Have you been noticing lately that the audio quality in your Jeep is not the same as before? Chances are, it’s the soundbar acting up. Or, it could be that you’ve got a faulty tweeter that’s causing the issue. So, maybe you should just replace that one speaker. But how do you find the right fit? What should you keep in mind while navigating through all the available options?
And what about the Jeep TJ sound bar speaker size? Is it different from that of the JK, JKU, and the rest of the Wrangler models? Are there any universally-compatible speakers? In this guide, you’ll find the answers to all these questions and more. Compatibility, interchangeable parts, size, build quality, impedance – we’ll cover it all!
Is Compatibility a Big Issue?
This is what they call a “grey area”. Back in the day (in the late 90s/early 2000s), most Jeep models had pretty much the same dashboard, controls, and sound systems. Therefore, you could just grab a speaker from, say, a Wrangler JK and put it in a Cherokee, and vice versa. That’s not always the case these days. So, be very careful when ordering sound equipment from places like eBay.
The seller might claim it will be a 100% fit, but in reality, it will be money flushed down the drain. My advice to you: first, figure out the exact name of your sound bar. Secondly, measure its size. Next, shop only from trusted online stores, preferably ones that cover their product(s) with a warranty deal. That way, you can get a refund in case something goes wrong.
So, what’s the Right Size Then?
There are dozens of different audio systems and soundbars out there, and they all fit specific-sized speakers. That’s just how it is. Say, the factory Jeep TJ sound bar comes with a set of 5.25” speakers. However, it will easily “accommodate” 6.5” speakers without any modifications or anything like that. Do keep in mind, though, that with the volume turned up, the plastic will resonate really bad.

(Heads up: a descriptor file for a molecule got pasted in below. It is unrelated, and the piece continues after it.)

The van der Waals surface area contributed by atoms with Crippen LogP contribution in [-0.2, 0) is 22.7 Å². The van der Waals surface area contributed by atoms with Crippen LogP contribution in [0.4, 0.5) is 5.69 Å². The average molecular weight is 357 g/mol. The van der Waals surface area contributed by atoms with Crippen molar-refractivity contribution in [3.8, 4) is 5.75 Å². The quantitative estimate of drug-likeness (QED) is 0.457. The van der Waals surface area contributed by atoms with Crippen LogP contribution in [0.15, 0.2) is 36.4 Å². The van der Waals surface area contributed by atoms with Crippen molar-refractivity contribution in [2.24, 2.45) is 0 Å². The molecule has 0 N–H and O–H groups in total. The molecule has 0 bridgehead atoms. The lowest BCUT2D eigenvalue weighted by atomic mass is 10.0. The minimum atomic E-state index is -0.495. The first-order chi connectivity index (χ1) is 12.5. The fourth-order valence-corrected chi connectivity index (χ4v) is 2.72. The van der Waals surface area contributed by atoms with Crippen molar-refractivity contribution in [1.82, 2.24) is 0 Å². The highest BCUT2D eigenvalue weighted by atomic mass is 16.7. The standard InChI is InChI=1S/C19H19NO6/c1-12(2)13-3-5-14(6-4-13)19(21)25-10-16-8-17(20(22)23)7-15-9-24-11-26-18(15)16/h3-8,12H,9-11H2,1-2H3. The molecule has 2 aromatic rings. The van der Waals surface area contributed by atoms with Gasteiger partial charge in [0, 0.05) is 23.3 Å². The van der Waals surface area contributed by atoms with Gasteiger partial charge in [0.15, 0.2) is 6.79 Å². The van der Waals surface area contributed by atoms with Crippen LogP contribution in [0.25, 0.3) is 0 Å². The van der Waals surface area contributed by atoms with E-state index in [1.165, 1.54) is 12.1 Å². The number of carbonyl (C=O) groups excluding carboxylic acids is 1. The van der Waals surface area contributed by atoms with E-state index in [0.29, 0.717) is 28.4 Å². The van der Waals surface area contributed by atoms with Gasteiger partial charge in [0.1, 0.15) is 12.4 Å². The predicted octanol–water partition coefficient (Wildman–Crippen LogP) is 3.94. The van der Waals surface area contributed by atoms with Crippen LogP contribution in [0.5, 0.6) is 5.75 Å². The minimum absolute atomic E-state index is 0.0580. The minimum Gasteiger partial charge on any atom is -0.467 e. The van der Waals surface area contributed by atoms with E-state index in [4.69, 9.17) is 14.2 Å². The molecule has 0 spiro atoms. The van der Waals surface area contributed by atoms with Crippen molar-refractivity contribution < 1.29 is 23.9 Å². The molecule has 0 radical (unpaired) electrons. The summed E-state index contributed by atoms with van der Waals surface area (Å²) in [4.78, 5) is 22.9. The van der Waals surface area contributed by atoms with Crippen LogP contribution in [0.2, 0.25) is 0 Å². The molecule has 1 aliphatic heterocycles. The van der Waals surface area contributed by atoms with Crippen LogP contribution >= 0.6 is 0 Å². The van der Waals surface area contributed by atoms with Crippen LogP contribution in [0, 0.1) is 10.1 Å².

But, it’s nothing some basic insulation won’t fix. A quick note: bigger tweeters don’t automatically mean better sound quality. I would recommend going with 5.25” and buying a subwoofer to handle the bass. Wrangler JK, another legendary Jeep model, is also compatible with 6.5” speakers, by the way.
Replacing the Sound Bar vs. just the Tweeters
This is a dilemma that most audiophiles have to face at some point. So, here’s the deal: if you only replace the tweeters (separate speakers built into the sound bar), that will cost you less. If you’re on a tight budget but still want to improve the audio quality in your Jeep, this is the way to go. On the other hand, the installation process will take a while. Plus, you might not be able to handle it unless you’re good around wires and stuff.
Again, you gotta be absolutely sure that these speakers will fit your factory soundbar. If it’s a mismatch, you can try and drill new holes for the tweeters, solder heavy-gauge wires, but that requires pro-grade skills. Sound bars, in contrast, are very easy to install: you just remove the old one, mount the new unit, connect it to your TJ and that’s it! That’s gonna cost you more, though.
TJ Speaker Buyer’s Guide
So, we just talked about compatibility and the challenge of finding the right fit for your TJ. We also considered the pros and cons of upgrading just the speakers/tweeters vs. replacing the whole thing. Now let’s check out the most important factors for a set of Jeep speakers. What’s the best material? Is impedance important? Does volume matter? Listen closely!
If you do a lot of off-roading or camping out in the wilderness, pay extra attention to the construction quality. For speakers, chrome is one of the best materials. It is strong against water, dust, dirt, and, of course, corrosion. As for the main body, I would recommend stainless steel or aluminum. The experts are calling rubber the most reliable surround material. Last, but not least, the finest cones are crafted from fiberglass, silk, or polypropylene.
What’s the Deal with Impedance?
Nominal impedance is a term that many brands use to promote their audio equipment. Measured in ohms, it represents the impedance in an electrical circuit. Here’s what you need to know: low-impedance speakers are generally a better pick, as they boast a high sound quality. However, they can also be pretty low in volume, which is something that you do NOT want in a Jeep sound bar. So, go with the golden middle – 4 to 8 ohms.
The Volume Wars
This one can be a bit confusing. There are two terms for describing the volume. We’ve got the peak power and the RMS. To appeal to a wide range of customers, manufacturers always put the peak power rating upfront. However, no set of speakers will last for long if you constantly blast them at maximum volume. That’s why you should find the RMS rating in the specs, as it will be a more accurate representation of how loud those speakers can get.